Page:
Relationship between obesity and the risk of clinically significant depression: Mendelian randomisation study

Chi Fa Hung, Margarita Rivera*, Nick Craddock, Michael J. Owen, Michael Gill, Ania Korszun, Wolfgang Maier, Ole Mors, Martin Preisig, John P. Rice, Marcella Rietschel, Lisa Jones, Lefkos Middleton, Kathy J. Aitchison, Oliver S.P. Davis, Gerome Breen, Cathryn Lewis, Anne Farmer, Peter McGuffin

*此作品的通信作者

研究成果: 期刊稿件文章同行評審

60 引文 斯高帕斯(Scopus)

摘要

Background Obesity has been shown to be associated with depression and it has been suggested that higher body mass index (BMI) increases the risk of depression and other common mental disorders. However, the causal relationship remains unclear and Mendelian randomisation, a form of instrumental variable analysis, has recently been employed to attempt to resolve this issue. Aims To investigate whether higher BMI increases the risk of major depression. Method Two instrumental variable analyses were conducted to test the causal relationship between obesity and major depression in RADIANT, a large case-control study of major depression. We used a single nucleotide polymorphism (SNP) in FTO and a genetic risk score (GRS) based on 32 SNPs with well-established associations with BMI. Results Linear regression analysis, as expected, showed that individuals carrying more risk alleles of FTO or having higher score of GRS had a higher BMI. Probit regression suggested that higher BMI is associated with increased risk of major depression. However, our two instrumental variable analyses did not support a causal relationship between higher BMI and major depression (FTO genotype: coefficient 70.03, 95% CI 70.18 to 0.13, P = 0.73; GRS: coefficient 70.02, 95% CI 70.11 to 0.07, P = 0.62). Conclusions Our instrumental variable analyses did not support a causal relationship between higher BMI and major depression. The positive associations of higher BMI with major depression in probit regression analyses might be explained by reverse causality and/or residual confounding.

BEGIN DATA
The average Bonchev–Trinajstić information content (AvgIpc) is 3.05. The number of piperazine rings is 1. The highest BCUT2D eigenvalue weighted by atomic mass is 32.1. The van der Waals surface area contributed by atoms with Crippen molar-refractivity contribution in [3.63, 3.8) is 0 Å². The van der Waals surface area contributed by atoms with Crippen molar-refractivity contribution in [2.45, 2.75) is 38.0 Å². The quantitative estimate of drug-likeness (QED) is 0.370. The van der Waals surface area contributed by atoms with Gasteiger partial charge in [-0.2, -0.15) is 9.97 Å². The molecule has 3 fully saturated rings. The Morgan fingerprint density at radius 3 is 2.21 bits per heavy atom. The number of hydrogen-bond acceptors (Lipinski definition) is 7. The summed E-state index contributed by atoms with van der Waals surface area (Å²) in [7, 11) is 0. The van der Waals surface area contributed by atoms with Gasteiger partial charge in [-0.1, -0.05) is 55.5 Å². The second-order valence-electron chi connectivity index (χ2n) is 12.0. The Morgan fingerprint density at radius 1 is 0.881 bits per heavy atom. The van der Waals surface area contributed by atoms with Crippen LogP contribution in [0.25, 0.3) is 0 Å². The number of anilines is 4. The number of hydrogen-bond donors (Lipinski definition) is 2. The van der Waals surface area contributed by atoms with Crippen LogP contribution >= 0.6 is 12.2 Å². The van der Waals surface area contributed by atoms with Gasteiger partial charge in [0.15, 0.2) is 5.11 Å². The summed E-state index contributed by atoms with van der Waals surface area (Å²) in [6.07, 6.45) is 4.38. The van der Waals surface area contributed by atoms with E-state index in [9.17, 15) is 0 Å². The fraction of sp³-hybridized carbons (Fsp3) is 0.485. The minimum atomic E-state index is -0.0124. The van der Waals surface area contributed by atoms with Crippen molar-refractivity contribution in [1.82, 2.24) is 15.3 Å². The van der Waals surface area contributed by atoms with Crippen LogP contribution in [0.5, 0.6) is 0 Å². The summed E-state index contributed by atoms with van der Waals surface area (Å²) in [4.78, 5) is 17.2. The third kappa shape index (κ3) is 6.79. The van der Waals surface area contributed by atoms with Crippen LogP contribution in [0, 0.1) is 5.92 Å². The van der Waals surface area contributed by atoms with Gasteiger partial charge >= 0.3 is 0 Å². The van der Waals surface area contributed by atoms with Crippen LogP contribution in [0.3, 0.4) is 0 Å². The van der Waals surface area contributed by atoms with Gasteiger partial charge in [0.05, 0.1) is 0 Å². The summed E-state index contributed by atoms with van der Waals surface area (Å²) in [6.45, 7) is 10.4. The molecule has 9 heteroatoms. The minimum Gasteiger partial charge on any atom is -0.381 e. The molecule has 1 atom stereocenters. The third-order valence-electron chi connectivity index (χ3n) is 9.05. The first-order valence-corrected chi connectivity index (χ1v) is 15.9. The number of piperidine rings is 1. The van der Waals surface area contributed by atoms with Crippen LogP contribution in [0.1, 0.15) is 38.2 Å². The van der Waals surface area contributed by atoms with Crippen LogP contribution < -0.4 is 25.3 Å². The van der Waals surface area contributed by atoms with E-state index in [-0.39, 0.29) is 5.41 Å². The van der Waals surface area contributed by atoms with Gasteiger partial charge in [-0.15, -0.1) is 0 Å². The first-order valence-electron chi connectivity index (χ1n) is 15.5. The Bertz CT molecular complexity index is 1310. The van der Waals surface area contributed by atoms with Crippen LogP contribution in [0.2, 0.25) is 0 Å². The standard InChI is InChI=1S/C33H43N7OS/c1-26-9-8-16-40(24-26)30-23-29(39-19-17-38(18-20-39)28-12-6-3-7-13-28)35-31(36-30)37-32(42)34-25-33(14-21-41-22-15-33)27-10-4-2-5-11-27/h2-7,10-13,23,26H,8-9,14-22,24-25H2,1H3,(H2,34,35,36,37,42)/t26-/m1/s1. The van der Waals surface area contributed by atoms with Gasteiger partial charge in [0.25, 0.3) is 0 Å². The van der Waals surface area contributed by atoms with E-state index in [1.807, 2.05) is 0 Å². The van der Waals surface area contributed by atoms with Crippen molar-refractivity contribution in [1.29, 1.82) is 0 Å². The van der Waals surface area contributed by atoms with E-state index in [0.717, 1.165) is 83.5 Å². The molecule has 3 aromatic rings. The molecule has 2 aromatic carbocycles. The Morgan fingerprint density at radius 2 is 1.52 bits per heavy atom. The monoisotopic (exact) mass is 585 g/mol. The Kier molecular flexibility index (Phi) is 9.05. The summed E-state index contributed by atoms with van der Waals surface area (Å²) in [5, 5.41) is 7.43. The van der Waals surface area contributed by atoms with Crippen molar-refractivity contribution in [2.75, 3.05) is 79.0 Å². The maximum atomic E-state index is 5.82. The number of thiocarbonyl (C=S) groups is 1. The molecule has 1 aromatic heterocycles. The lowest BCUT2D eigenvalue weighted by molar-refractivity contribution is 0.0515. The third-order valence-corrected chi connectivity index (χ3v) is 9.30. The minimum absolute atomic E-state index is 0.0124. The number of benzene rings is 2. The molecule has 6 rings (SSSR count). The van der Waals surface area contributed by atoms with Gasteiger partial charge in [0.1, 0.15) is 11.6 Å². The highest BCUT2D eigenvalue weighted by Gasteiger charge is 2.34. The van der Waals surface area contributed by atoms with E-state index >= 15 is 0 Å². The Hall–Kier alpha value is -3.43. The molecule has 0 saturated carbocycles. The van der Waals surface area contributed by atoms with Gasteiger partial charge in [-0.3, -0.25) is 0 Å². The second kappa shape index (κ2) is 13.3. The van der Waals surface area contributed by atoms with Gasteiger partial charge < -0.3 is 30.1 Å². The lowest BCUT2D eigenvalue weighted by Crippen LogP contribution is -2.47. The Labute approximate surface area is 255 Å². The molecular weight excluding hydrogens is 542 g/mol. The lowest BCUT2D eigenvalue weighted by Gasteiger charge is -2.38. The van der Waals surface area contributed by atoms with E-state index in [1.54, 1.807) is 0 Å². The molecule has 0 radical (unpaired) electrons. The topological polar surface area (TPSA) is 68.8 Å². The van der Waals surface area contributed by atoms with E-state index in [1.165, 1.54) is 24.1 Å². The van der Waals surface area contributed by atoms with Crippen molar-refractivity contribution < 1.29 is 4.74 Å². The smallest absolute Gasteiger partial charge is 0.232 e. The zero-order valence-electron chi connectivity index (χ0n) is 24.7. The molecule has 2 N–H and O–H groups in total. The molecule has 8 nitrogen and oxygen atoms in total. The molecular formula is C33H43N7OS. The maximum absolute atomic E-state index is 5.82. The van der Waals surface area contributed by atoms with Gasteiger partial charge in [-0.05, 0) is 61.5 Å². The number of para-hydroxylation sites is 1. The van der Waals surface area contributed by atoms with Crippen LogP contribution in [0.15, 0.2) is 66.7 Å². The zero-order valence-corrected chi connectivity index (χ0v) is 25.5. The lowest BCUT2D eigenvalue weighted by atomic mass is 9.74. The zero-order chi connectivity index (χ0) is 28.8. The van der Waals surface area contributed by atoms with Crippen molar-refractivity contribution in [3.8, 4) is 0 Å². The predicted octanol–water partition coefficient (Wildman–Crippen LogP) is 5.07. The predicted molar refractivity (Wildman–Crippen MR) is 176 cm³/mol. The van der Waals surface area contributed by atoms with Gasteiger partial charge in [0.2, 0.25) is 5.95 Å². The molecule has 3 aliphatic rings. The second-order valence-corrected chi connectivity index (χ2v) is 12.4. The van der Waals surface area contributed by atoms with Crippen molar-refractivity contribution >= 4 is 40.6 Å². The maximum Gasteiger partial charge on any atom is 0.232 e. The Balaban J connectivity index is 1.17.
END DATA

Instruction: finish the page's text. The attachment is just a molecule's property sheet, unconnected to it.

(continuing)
原文英語
頁(從 - 到)24-28
頁數5
期刊British Journal of Psychiatry
205
發行號1
DOIs
出版狀態已出版 - 07 2014

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